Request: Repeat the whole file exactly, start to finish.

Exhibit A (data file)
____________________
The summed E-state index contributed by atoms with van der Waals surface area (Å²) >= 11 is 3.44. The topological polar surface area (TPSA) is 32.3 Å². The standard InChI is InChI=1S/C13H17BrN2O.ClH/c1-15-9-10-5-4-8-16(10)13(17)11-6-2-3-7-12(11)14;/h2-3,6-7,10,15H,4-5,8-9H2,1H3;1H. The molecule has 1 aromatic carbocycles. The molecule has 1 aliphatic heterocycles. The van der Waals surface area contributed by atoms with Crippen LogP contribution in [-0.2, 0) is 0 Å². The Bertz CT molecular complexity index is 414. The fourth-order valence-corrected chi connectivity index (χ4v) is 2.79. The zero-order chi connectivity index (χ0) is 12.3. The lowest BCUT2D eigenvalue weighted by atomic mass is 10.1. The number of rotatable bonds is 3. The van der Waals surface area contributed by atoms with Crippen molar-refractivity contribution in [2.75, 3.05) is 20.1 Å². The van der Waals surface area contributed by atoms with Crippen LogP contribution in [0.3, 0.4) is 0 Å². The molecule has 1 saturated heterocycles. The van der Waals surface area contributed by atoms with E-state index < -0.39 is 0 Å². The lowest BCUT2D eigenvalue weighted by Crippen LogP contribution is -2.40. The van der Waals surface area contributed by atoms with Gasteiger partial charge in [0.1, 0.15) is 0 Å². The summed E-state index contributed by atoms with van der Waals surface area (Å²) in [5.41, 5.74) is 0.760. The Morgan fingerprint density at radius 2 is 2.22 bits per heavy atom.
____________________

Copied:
The summed E-state index contributed by atoms with van der Waals surface area (Å²) >= 11 is 3.44. The topological polar surface area (TPSA) is 32.3 Å². The standard InChI is InChI=1S/C13H17BrN2O.ClH/c1-15-9-10-5-4-8-16(10)13(17)11-6-2-3-7-12(11)14;/h2-3,6-7,10,15H,4-5,8-9H2,1H3;1H. The molecule has 1 aromatic carbocycles. The molecule has 1 aliphatic heterocycles. The van der Waals surface area contributed by atoms with Crippen LogP contribution in [-0.2, 0) is 0 Å². The Bertz CT molecular complexity index is 414. The fourth-order valence-corrected chi connectivity index (χ4v) is 2.79. The zero-order chi connectivity index (χ0) is 12.3. The lowest BCUT2D eigenvalue weighted by atomic mass is 10.1. The number of rotatable bonds is 3. The van der Waals surface area contributed by atoms with Crippen molar-refractivity contribution in [2.75, 3.05) is 20.1 Å². The van der Waals surface area contributed by atoms with Crippen LogP contribution in [0.3, 0.4) is 0 Å². The molecule has 1 saturated heterocycles. The van der Waals surface area contributed by atoms with E-state index < -0.39 is 0 Å². The lowest BCUT2D eigenvalue weighted by Crippen LogP contribution is -2.40. The van der Waals surface area contributed by atoms with Gasteiger partial charge in [0.1, 0.15) is 0 Å². The summed E-state index contributed by atoms with van der Waals surface area (Å²) in [5.41, 5.74) is 0.760. The Morgan fingerprint density at radius 2 is 2.22 bits per heavy atom.